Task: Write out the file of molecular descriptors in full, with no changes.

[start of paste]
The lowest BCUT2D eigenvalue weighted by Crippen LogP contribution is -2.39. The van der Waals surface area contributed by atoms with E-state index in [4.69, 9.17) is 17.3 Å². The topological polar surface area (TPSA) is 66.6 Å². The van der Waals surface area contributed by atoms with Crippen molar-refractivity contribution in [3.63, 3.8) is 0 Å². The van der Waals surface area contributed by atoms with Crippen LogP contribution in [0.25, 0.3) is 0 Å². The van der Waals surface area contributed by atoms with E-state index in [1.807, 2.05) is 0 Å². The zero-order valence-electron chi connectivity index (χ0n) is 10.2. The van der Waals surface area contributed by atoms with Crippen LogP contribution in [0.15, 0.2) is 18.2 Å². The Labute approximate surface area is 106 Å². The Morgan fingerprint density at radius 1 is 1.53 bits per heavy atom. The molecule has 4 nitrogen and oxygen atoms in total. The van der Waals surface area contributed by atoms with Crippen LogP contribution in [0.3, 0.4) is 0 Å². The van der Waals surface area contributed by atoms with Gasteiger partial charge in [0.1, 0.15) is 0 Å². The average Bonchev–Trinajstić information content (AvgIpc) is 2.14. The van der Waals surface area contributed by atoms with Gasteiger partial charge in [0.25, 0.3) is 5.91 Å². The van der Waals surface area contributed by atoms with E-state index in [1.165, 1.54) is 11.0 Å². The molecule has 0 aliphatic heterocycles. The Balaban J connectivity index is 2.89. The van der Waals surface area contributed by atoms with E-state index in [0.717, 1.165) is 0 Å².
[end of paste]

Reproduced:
The lowest BCUT2D eigenvalue weighted by Crippen LogP contribution is -2.39. The van der Waals surface area contributed by atoms with E-state index in [4.69, 9.17) is 17.3 Å². The topological polar surface area (TPSA) is 66.6 Å². The van der Waals surface area contributed by atoms with Crippen molar-refractivity contribution in [3.63, 3.8) is 0 Å². The van der Waals surface area contributed by atoms with Crippen LogP contribution in [0.25, 0.3) is 0 Å². The van der Waals surface area contributed by atoms with E-state index in [1.807, 2.05) is 0 Å². The zero-order valence-electron chi connectivity index (χ0n) is 10.2. The van der Waals surface area contributed by atoms with Crippen LogP contribution in [0.15, 0.2) is 18.2 Å². The Labute approximate surface area is 106 Å². The Morgan fingerprint density at radius 1 is 1.53 bits per heavy atom. The molecule has 4 nitrogen and oxygen atoms in total. The van der Waals surface area contributed by atoms with Crippen LogP contribution in [0.3, 0.4) is 0 Å². The van der Waals surface area contributed by atoms with Gasteiger partial charge in [0.1, 0.15) is 0 Å². The average Bonchev–Trinajstić information content (AvgIpc) is 2.14. The van der Waals surface area contributed by atoms with Gasteiger partial charge in [0.25, 0.3) is 5.91 Å². The van der Waals surface area contributed by atoms with E-state index in [1.165, 1.54) is 11.0 Å². The molecule has 0 aliphatic heterocycles. The Balaban J connectivity index is 2.89. The van der Waals surface area contributed by atoms with E-state index in [0.717, 1.165) is 0 Å².